SCREENWRITER AARON Sorkin faced a huge challenge when writing The Social Network: how could he bring the story to life when the man with the most insight was unavailable for comment? “Facebook is very protective of Mark [Zuckerberg, Facebook’s CEO], and they have good reason to be,” Sorkin explains. “I’m sure Facebook would have preferred that we told the story entirely from Mark’s point of view, but that wasn’t the movie we wanted to make.”
Instead, Sorkin conducted extensive interviews with many of the other people depicted in the movie; set up a webpage requesting information on the events of Facebook’s early days; and painstakingly sifted his way through reams and reams of legal papers and court documents.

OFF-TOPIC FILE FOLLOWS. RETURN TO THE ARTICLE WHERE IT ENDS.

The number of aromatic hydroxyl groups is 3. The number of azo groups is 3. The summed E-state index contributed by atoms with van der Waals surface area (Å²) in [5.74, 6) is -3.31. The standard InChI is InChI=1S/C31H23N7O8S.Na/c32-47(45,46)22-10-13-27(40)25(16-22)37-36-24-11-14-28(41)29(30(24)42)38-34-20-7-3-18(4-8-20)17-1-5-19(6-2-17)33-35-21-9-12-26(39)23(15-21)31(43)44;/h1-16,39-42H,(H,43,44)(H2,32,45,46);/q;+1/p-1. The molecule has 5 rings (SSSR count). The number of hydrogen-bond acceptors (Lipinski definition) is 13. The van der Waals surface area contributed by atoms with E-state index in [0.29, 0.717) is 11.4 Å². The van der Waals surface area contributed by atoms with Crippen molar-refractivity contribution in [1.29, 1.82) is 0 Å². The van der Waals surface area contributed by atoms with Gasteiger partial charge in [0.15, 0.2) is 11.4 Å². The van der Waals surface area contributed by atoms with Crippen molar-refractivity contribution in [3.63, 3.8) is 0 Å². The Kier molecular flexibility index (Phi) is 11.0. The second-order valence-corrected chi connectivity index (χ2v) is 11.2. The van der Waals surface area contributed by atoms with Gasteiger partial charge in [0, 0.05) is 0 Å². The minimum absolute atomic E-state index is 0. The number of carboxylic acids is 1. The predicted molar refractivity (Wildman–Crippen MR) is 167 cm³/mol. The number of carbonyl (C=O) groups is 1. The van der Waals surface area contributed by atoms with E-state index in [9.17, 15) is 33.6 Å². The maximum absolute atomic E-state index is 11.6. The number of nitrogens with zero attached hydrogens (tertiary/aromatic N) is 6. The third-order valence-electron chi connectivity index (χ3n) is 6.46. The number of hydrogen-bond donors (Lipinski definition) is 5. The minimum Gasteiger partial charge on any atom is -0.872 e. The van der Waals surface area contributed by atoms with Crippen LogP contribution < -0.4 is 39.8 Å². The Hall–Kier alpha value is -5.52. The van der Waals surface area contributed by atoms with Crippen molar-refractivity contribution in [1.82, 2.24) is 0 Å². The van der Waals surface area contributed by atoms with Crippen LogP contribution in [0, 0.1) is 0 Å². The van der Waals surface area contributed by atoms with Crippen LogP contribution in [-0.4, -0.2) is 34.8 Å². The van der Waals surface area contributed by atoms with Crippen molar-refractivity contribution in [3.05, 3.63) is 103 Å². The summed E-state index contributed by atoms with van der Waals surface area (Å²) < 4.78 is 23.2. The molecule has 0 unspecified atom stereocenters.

It rapidly became apparent that no amount of research would provide a single, verifiable and wholly accurate account of the politics that were played out from dorm room to boardroom – and so the big idea was born. “Because there were conflicting narratives… I thought the more exciting thing to do would be to literally dramatise all of them – and to dramatise the fact that there are conflicting narratives,” he explains.
And the film reflects the very nature of Facebook itself. “One of the most compelling things to me about Facebook,” says Sorkin, “is the limitless possibilities it offers for reinvention and fabrication and putting forward a very subjective idea of the ‘truth’ about yourself – so it felt exciting and provocative to me that I could mirror that in building a story of how the thing itself was incepted.”
The Social Network is now showing on Vision Box Office.
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